Today, we'll replicate the most lucrative side of this strategy with a look at five big-name stocks that short sellers are piled into right now. These stocks could be prime candidates for a short squeeze in the months ahead.
Food service giant Sysco (SYY) may not be a household name, but there's a good chance that you're very familiar with the company's wares. Thats because Sysco makes the food served at more than 400,000 restaurants, hotels and institutional dining facilities around the globe. If you've dined out recently, there's a good chance that Sysco stocks the kitchen.
That hasn't stopped short sellers from unloading this name en masse. Sysco currently sports a short interest ratio of 17.67.
Sysco's status as the biggest food service distributor in North America comes with some big size advantages. Food distribution is all about the tradeoff between cost and quality -- too pricey and restaurants cant afford to stock their kitchens, too low-quality and restaurants lose with patrons. Syscos size enables it to strike the balance very well with a more effective supply chain than smaller peers.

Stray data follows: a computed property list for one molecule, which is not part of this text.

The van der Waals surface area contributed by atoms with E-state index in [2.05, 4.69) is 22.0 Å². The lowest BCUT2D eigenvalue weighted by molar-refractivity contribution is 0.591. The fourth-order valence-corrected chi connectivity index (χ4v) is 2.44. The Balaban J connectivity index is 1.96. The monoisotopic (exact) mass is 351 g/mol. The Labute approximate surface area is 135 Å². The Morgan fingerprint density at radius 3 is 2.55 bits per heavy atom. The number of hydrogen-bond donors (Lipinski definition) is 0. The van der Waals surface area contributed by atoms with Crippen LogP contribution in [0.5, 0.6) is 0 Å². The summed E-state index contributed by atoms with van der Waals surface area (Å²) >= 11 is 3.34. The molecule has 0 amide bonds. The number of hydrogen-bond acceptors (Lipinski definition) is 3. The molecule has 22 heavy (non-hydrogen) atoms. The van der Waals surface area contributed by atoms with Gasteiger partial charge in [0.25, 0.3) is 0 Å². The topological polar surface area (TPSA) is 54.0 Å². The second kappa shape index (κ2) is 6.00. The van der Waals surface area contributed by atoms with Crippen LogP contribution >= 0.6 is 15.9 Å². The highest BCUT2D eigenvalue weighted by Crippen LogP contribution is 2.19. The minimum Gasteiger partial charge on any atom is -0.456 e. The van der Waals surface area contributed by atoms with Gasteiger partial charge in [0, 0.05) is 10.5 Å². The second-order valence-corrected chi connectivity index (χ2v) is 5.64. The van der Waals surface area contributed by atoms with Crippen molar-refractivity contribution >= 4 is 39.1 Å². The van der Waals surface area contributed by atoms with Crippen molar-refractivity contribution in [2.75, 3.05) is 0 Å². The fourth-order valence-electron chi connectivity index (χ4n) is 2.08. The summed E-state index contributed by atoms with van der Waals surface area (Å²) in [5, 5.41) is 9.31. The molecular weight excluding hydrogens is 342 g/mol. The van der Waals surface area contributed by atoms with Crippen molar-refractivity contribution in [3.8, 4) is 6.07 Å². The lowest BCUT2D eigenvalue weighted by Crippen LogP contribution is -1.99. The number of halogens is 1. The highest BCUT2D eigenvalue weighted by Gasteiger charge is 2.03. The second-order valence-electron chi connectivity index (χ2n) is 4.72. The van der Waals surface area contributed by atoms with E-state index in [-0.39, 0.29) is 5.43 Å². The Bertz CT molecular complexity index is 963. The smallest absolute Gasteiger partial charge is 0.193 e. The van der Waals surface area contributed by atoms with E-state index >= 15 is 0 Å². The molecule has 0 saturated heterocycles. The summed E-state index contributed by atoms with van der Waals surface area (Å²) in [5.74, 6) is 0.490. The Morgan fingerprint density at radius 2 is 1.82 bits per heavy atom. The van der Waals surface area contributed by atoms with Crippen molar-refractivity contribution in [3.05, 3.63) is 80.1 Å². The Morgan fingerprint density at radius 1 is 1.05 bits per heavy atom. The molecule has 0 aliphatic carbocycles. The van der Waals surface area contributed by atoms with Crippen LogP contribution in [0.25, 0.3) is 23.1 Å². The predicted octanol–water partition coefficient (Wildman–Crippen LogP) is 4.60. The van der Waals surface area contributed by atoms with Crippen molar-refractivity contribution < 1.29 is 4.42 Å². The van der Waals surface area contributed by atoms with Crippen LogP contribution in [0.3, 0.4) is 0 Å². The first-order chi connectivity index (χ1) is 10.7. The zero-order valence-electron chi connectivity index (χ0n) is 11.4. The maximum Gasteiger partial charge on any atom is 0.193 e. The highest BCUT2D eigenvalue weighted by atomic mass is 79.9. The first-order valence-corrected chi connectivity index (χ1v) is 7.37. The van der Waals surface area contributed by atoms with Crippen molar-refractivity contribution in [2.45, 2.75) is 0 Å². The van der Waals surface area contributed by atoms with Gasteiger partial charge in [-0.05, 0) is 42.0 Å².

Those smaller peers are quite a bit smaller -- Sysco is five times the size of its next biggest competitor. The firm has achieved that footprint through a growth-by-acquisition strategy, buying its way into new markets that it didn't already have a foothold in. That's been an effective strategy, but it's running its course.
The biggest tailwinds come from organic growth in Sysco at this point; as restaurant sales continue to tick higher into 2014, short sellers look likely to lose their battle.
Host Hotels and Resorts
Host Hotels and Resorts (HST) is a hotel REIT that owns 118 hotels across the world totaling more than luxury 62,000 hotel rooms in all. While it's easy to think of Host primarily as a conventional hotelier, the firm's REIT status also makes it a direct income play that's obligated to pay out the vast majority of its earnings out to shareholders in the form of dividends. And dividends are like kryptonite to short sellers.